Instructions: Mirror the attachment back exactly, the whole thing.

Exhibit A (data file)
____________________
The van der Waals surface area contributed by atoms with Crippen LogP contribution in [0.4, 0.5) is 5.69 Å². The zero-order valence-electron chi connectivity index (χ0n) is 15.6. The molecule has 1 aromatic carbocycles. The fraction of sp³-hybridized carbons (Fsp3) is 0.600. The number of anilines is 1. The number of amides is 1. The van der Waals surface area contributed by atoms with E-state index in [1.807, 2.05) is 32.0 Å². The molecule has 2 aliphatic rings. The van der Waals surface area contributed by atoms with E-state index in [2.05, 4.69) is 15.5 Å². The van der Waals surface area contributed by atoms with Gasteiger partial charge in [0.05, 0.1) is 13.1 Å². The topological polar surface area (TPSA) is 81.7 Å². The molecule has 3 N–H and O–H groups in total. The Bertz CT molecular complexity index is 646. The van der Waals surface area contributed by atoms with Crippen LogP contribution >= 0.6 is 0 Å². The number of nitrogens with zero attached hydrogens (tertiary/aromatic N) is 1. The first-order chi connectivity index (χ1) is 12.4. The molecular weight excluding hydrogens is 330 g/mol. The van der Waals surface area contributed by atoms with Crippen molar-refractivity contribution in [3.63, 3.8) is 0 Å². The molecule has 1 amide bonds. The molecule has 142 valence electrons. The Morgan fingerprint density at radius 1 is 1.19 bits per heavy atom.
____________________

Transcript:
The van der Waals surface area contributed by atoms with Crippen LogP contribution in [0.4, 0.5) is 5.69 Å². The zero-order valence-electron chi connectivity index (χ0n) is 15.6. The molecule has 1 aromatic carbocycles. The fraction of sp³-hybridized carbons (Fsp3) is 0.600. The number of anilines is 1. The number of amides is 1. The van der Waals surface area contributed by atoms with E-state index in [1.807, 2.05) is 32.0 Å². The molecule has 2 aliphatic rings. The van der Waals surface area contributed by atoms with E-state index in [2.05, 4.69) is 15.5 Å². The van der Waals surface area contributed by atoms with Gasteiger partial charge in [0.05, 0.1) is 13.1 Å². The topological polar surface area (TPSA) is 81.7 Å². The molecule has 3 N–H and O–H groups in total. The Bertz CT molecular complexity index is 646. The van der Waals surface area contributed by atoms with Crippen LogP contribution >= 0.6 is 0 Å². The number of nitrogens with zero attached hydrogens (tertiary/aromatic N) is 1. The first-order chi connectivity index (χ1) is 12.4. The molecular weight excluding hydrogens is 330 g/mol. The van der Waals surface area contributed by atoms with Crippen molar-refractivity contribution in [3.63, 3.8) is 0 Å². The molecule has 1 amide bonds. The molecule has 142 valence electrons. The Morgan fingerprint density at radius 1 is 1.19 bits per heavy atom.